• Philadelphia - Washington Avenue Trackage

  • Discussion related to the operations and equipment of Consolidated Rail Corp. (Conrail) from 1976 to its present operations as Conrail Shared Assets. Official web site can be found here: CONRAIL.COM.
Discussion related to the operations and equipment of Consolidated Rail Corp. (Conrail) from 1976 to its present operations as Conrail Shared Assets. Official web site can be found here: CONRAIL.COM.

Moderators: TAMR213, keeper1616

  by John Johnstone
Does anyone know the time frame, purpose, original railroad name and route of the occasional freight trains I would see on Washington Avenue in Philadelphia, slowly riding through the Italian Market until the mid eighties? Thanks
  by JimBoylan
The Philadelphia Navy Yard used to be near Delaware & Washington Aves., so there was an incentive to extend freight service East from the Philadelphia, Wilmington, & Baltimore RR depot at Broad & Prime Sts. This was probably long before 1860.
  by John Johnstone
Thanks, Jim. I was under the impression that the tracks originated from the B&O around Grays Ferry and followed Washington Avenue to Delaware Ave. During the 1980, where did the tracks originate or which Pennsy named branch? Thanks, Jim
  by JimBoylan
Last access in the early 1980s was from Northbound on Delaware Ave. to Westbound on Washington Ave., cutting the corner sidewalk. Before that, there was a large wye, from Southbound on Delaware Ave. to Westbound in the Eastbound lanes of Washington Ave., so the sidewalk was not touched. The other leg of the wye used the yard which is now the shopping center on the SouthWest corner. I can remember that layout from the late 1960s.
Access from the Western end beyond 23rd St. to Grays Ferry Ave. and drawbridge was cut before the mid 1950s. There had also been a steep ramp from West on Washington Ave. to get to Arsenal drawbridge. There was "access" to the B&O through the industries on the NorthWest corner of 34th St. & Grays Ferry Ave.
  by Sir Ray
Oh noes, Zombie Thread Alert!

In a typical roundabout way, I found this thread (searched for it, figuring such a thread would exist) about this trackage after reading a short aside on the Roads of Philadelphia Crosstown Expressway entry (unbuilt), specifically
Furthermore, the railroad line that runs along the middle of Washington Avenue would have to be relocated, possibly leading to the loss of industrial jobs.
Well, the railroad was indeed "relocated" (to oblivion), as were many of the skilled industrial jobs (area looks to be light industrial, service, and retail nowadays), even though the Crosstown Expressway was never built.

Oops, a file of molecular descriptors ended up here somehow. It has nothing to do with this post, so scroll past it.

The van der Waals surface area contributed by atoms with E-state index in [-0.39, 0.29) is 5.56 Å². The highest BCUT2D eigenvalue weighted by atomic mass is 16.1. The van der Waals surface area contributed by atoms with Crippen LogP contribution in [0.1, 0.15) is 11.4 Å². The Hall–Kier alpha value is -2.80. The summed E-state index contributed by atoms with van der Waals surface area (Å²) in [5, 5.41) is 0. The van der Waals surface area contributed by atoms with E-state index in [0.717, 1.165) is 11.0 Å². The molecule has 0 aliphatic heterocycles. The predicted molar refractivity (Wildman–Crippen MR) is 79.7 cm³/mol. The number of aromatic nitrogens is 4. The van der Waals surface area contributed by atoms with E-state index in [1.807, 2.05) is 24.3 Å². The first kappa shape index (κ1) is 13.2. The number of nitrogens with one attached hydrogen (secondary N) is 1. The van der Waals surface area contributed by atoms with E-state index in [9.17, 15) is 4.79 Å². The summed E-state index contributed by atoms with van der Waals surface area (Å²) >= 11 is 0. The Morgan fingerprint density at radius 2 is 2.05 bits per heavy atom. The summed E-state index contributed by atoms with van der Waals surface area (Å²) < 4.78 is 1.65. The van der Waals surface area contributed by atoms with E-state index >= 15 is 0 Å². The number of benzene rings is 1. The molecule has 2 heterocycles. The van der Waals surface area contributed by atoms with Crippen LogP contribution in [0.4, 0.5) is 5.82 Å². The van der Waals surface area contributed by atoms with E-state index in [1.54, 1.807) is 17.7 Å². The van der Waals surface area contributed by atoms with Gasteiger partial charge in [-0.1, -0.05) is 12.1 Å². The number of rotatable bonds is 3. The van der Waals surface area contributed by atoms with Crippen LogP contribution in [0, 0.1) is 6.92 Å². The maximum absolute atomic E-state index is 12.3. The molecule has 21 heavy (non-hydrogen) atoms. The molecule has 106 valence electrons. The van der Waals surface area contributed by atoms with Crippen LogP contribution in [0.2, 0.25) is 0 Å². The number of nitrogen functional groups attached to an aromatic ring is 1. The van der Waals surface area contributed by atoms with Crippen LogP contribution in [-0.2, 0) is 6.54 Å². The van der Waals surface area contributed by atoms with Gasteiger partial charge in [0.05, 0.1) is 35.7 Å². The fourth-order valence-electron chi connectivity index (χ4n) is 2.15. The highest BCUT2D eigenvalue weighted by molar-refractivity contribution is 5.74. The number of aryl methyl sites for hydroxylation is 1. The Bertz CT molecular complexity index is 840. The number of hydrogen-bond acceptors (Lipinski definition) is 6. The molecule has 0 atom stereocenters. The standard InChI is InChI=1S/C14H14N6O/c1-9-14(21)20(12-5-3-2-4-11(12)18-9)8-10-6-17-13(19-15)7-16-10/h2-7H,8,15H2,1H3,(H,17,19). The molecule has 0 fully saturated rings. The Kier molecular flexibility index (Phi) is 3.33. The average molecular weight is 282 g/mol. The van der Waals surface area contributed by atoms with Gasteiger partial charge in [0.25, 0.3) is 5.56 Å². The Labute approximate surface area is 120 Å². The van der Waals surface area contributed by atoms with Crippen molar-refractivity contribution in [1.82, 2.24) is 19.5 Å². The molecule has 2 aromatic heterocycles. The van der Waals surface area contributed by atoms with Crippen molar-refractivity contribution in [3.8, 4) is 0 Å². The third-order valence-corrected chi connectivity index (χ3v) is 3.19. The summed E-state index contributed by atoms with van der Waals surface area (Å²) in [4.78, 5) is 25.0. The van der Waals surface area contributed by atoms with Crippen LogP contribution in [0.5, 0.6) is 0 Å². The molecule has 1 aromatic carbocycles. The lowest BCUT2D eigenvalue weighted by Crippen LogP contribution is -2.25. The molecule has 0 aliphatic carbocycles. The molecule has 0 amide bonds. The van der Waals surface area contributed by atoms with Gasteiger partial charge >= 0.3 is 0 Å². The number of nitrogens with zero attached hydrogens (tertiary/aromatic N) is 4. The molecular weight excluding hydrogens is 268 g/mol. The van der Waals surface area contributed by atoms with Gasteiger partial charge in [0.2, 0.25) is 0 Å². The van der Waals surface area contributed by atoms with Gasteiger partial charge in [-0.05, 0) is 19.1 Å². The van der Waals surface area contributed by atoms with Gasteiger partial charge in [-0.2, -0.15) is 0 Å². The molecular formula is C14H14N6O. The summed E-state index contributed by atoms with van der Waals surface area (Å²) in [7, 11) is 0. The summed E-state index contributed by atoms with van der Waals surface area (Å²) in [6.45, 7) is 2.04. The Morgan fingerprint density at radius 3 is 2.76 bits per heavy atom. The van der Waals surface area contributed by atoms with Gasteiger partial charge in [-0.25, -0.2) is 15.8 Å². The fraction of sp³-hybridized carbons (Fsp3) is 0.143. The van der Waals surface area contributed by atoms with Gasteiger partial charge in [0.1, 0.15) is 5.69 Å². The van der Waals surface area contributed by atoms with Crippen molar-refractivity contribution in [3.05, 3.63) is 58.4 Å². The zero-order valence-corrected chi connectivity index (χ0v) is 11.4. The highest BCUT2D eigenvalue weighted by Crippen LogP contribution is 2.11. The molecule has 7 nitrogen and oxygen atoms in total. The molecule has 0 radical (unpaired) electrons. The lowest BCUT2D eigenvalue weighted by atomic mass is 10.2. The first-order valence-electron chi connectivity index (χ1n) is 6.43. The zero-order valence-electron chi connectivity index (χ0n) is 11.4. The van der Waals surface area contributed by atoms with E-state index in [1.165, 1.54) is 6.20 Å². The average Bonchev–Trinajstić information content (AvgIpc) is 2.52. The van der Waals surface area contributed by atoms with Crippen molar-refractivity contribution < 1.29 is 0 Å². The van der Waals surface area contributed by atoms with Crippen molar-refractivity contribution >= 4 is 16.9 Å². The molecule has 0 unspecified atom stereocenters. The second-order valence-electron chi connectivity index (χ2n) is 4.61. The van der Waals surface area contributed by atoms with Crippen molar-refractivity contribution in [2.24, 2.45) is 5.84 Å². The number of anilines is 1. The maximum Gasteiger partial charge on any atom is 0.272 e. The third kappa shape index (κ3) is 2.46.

My question is why did the railroad serve the Washington Avenue branch from the East via Delaware Avenue (as Jim Boylan stated) instead of from the West end? The stretch from 11th St. East seems commercial/residential even back in the day (and most buildings seem to be of 1960s vintage or earlier - also, I gather the 3 tall tower blocks near Jackson Square in 1967 were housing projects, as two of them are gone by 2002), while west of 11th St. looks to have been the stretch of Washington Ave. where the heavy industry was located (yes, buildings are being replaced here too, and Google Maps shows two big empty lots on either side of Broad St. which I'd guess were Industrial at one time) - one dead give-away is the (probably former) Frankford Chocolate factory on 21st and Washington - the 1967 Historical Aerial of the area seems to bear this out: most spurs are to the West of S. Broad St, including a freight yard about a block and a half in area one block West of Broad St. So, why not keep the Western connection (back in the 1950s)? In the 1950 Historic, I believe I see the ramp mentioned, but just to the North is two long nearly empty lots that slope down to Washington - they could have just laid a graded embankment, no steelwork needed! (And the lots are still mostly empty even today).

Bonus trivia - virtually zipping along via Google Street, I came across the "Philadelphia Beacons", 4 steel and glass columns on each corner of S. Broad and Washington, that I had previously read about in a rather salty and a bit opinionated blog post.

Bonus 2: You gotta love all the vehicles parked in the median of Washington Avenue.
  by JimBoylan
I can only guess that the serving yard was Delaware & Washington Aves., at the East end. The ramp from West on Washington Ave. towards Arsenal drawbridge may have been abandoned because it was too steep for Diesel locomotives that were able to go around its sharp curve. I don't know why the connection between Washington and Grays Ferry Aves. was broken.
  by Sir Ray
This thread arises again, due to the Sept 2015 issue of Model Railroader and the article "Scratchbuilding With Help From 3-D Printing".
As you may guess from this thread bump, the article involves modeling a freight station on the Washington Avenue branch, specifically the former PW&B Passenger Station turned freight terminal at the NW corner of Washington and S. Broad St.

The Philly History blog has quite a few images of the area back in the day, including an image of the freight terminal used to illustrate the article.
Posting as of now starts on this page, and there are at least three entries at this time.
  by GandyDancer1
Service to Washington Ave was supported from the Delaware Ave side during CR. Traffic moved into Greenwich yd., then Tidewater yd, finally to a support yd near Delaware and Washington. Domino Sugar (or was it Jack Frost lol) was the big industry at the small yd. The last holdout on Washington was S.Semple Flour. It was a long ride up Washington Ave. stopping constantly to have cars and delivery trucks moved, avoiding crowds in the market etc. :-)